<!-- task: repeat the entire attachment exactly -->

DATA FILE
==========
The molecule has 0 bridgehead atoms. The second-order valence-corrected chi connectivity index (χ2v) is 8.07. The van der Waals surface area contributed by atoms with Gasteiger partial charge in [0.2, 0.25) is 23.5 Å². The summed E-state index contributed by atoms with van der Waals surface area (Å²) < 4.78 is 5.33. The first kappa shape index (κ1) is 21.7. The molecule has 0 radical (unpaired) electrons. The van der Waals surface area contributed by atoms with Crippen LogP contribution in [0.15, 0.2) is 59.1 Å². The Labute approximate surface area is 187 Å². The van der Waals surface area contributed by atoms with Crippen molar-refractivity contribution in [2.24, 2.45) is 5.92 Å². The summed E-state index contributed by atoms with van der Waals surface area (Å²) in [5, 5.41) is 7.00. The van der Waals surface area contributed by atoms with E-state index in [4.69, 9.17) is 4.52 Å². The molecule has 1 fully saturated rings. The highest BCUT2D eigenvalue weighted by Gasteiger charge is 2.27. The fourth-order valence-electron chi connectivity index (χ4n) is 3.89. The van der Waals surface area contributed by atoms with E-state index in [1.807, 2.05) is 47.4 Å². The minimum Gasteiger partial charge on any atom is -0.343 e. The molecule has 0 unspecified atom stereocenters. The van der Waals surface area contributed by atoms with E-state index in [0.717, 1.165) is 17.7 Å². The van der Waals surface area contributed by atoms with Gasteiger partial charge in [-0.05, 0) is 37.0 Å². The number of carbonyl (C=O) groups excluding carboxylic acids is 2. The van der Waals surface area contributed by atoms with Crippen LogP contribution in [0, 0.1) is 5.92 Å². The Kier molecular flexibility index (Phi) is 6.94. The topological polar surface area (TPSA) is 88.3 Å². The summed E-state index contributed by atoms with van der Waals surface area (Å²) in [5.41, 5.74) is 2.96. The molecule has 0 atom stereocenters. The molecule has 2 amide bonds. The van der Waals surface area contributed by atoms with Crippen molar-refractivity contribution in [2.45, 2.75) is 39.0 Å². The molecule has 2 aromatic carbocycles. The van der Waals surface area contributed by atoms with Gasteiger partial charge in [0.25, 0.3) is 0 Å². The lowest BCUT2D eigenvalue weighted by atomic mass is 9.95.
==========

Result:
The molecule has 0 bridgehead atoms. The second-order valence-corrected chi connectivity index (χ2v) is 8.07. The van der Waals surface area contributed by atoms with Gasteiger partial charge in [0.2, 0.25) is 23.5 Å². The summed E-state index contributed by atoms with van der Waals surface area (Å²) < 4.78 is 5.33. The first kappa shape index (κ1) is 21.7. The molecule has 0 radical (unpaired) electrons. The van der Waals surface area contributed by atoms with Crippen LogP contribution in [0.15, 0.2) is 59.1 Å². The Labute approximate surface area is 187 Å². The van der Waals surface area contributed by atoms with Crippen molar-refractivity contribution in [2.24, 2.45) is 5.92 Å². The summed E-state index contributed by atoms with van der Waals surface area (Å²) in [5, 5.41) is 7.00. The van der Waals surface area contributed by atoms with E-state index in [4.69, 9.17) is 4.52 Å². The molecule has 1 fully saturated rings. The highest BCUT2D eigenvalue weighted by Gasteiger charge is 2.27. The fourth-order valence-electron chi connectivity index (χ4n) is 3.89. The van der Waals surface area contributed by atoms with E-state index in [1.807, 2.05) is 47.4 Å². The minimum Gasteiger partial charge on any atom is -0.343 e. The molecule has 0 unspecified atom stereocenters. The van der Waals surface area contributed by atoms with E-state index in [0.717, 1.165) is 17.7 Å². The van der Waals surface area contributed by atoms with Gasteiger partial charge in [-0.05, 0) is 37.0 Å². The number of carbonyl (C=O) groups excluding carboxylic acids is 2. The van der Waals surface area contributed by atoms with Crippen LogP contribution in [0, 0.1) is 5.92 Å². The Kier molecular flexibility index (Phi) is 6.94. The topological polar surface area (TPSA) is 88.3 Å². The summed E-state index contributed by atoms with van der Waals surface area (Å²) in [5.41, 5.74) is 2.96. The molecule has 0 atom stereocenters. The molecule has 2 amide bonds. The van der Waals surface area contributed by atoms with Crippen molar-refractivity contribution in [2.45, 2.75) is 39.0 Å². The molecule has 2 aromatic carbocycles. The van der Waals surface area contributed by atoms with Gasteiger partial charge in [0.25, 0.3) is 0 Å². The lowest BCUT2D eigenvalue weighted by atomic mass is 9.95.